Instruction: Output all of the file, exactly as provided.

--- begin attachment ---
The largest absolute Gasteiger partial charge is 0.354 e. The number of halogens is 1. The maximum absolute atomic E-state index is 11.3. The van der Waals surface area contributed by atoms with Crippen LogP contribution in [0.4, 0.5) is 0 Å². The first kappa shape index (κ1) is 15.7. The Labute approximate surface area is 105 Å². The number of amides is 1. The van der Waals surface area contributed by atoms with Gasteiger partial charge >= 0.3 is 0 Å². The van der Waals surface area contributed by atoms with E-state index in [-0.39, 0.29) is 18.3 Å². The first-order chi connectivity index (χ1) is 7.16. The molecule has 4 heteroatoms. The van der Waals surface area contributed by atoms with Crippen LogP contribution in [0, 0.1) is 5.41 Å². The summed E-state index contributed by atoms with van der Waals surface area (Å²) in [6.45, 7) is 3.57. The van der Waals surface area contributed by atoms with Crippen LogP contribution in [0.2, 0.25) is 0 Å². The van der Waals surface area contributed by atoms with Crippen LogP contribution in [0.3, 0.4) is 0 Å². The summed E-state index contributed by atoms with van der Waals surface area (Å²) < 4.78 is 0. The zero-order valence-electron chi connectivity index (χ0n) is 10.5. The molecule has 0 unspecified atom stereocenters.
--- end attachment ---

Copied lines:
The largest absolute Gasteiger partial charge is 0.354 e. The number of halogens is 1. The maximum absolute atomic E-state index is 11.3. The van der Waals surface area contributed by atoms with Crippen LogP contribution in [0.4, 0.5) is 0 Å². The first kappa shape index (κ1) is 15.7. The Labute approximate surface area is 105 Å². The number of amides is 1. The van der Waals surface area contributed by atoms with Gasteiger partial charge >= 0.3 is 0 Å². The van der Waals surface area contributed by atoms with E-state index in [-0.39, 0.29) is 18.3 Å². The first-order chi connectivity index (χ1) is 7.16. The molecule has 4 heteroatoms. The van der Waals surface area contributed by atoms with Crippen LogP contribution in [0, 0.1) is 5.41 Å². The summed E-state index contributed by atoms with van der Waals surface area (Å²) in [6.45, 7) is 3.57. The van der Waals surface area contributed by atoms with Crippen LogP contribution in [0.2, 0.25) is 0 Å². The van der Waals surface area contributed by atoms with Crippen LogP contribution in [0.3, 0.4) is 0 Å². The summed E-state index contributed by atoms with van der Waals surface area (Å²) < 4.78 is 0. The zero-order valence-electron chi connectivity index (χ0n) is 10.5. The molecule has 0 unspecified atom stereocenters.